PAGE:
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Sri Lanka banks reject hydro project loan after endemic fish re-discovery

ECONOMYNEXT – Sri Lankan banks supporting biodiversity conservation efforts refused to lend money for a mini-hydro power plant after the re-discovery of an endemic fish in the water way of the proposed project, a forum was told.

Nations Trust Bank has supported multiple long term research projects yielding significant results, the forum by Biodiversity Sri Lanka (BSL), a private sector platform to promote biodiversity and environmental conservation was told.

One of the project led to the re-discovery after an absence of 53 years in a particular locality of Rasboroidesnigromarginata (Fairy “Dandiya”), a point endemic fish that exist only in one geographic region, a statement said.

“It was revealed that on the basis of this unique finding, Nations Trust Bank and several other banks declined to provide funding for a mini-hydro project proposed for this particular stream,” it said.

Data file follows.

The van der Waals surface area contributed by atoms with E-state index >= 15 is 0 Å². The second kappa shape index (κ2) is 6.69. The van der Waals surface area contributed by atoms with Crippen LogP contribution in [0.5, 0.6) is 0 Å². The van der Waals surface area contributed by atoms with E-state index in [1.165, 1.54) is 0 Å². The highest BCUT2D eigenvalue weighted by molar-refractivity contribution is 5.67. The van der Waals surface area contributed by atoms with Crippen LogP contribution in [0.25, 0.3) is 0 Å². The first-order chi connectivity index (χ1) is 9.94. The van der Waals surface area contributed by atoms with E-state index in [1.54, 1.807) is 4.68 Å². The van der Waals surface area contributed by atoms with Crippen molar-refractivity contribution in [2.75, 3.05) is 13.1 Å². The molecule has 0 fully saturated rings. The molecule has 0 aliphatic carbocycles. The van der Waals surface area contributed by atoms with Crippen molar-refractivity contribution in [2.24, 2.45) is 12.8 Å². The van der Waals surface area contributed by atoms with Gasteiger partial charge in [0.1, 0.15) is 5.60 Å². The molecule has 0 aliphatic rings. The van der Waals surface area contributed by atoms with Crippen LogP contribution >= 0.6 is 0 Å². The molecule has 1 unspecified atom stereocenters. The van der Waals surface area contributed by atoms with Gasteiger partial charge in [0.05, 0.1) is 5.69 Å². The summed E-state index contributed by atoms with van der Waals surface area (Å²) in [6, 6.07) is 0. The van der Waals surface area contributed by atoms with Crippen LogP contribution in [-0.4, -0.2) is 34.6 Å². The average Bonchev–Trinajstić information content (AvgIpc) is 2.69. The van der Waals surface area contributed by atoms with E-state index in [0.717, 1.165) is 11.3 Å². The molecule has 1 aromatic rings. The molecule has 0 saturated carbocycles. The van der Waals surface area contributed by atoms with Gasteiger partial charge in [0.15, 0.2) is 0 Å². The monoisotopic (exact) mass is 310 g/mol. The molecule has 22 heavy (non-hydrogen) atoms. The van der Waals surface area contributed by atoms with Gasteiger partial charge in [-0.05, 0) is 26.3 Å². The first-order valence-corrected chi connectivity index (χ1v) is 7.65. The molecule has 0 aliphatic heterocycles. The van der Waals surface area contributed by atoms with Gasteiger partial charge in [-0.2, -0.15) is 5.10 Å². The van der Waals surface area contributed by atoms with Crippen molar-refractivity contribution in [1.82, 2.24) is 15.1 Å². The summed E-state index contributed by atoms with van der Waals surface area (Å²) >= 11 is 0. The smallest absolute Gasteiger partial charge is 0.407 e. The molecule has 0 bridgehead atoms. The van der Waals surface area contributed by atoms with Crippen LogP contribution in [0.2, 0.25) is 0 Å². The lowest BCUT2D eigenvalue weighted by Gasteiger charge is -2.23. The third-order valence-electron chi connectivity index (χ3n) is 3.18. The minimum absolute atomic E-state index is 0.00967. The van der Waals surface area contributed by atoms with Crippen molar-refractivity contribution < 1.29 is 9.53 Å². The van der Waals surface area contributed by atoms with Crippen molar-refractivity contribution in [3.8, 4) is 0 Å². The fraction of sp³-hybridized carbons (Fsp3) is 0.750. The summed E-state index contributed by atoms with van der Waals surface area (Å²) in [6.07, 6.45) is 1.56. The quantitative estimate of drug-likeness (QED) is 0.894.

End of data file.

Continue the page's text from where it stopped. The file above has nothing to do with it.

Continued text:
The forum was Biodiversity Sri Lanka’s annual technical sessions aligning with the Association for Tropical Biology and Conservation – Asia Pacific Chapter Conference, which saw covered over 30 private sector led environmental initiatives from over 20 organizations, mostly BSL member companies.

There were nine symposia on a diversity of topics, namely Indigenous Knowledge, Sustainable Agriculture, Conservation Partnerships, Plastics and Long-term Marine Pollution, Conserving Coastal Biodiversity, Sustaining Mangroves, Species Conservation, Green Tourism, Conservation Communications and Sustainable Banking.

The Sustainable Banking Initiative’s symposium on ‘Sustainable banking – considering biodiversity as a risk in lending’, focused on environment and social risk management systems, biodiversity related risks in lending decision making, sustainable financing models and environmentally sensitive industries and their impacts.

“The bankers who were present at the symposium showed encouragingly high levels of understanding and knowledge on environmental issues and biodiversity which are not traditionally their core areas of expertise,” the statement said.
(COLOMBO, 24 September 2019)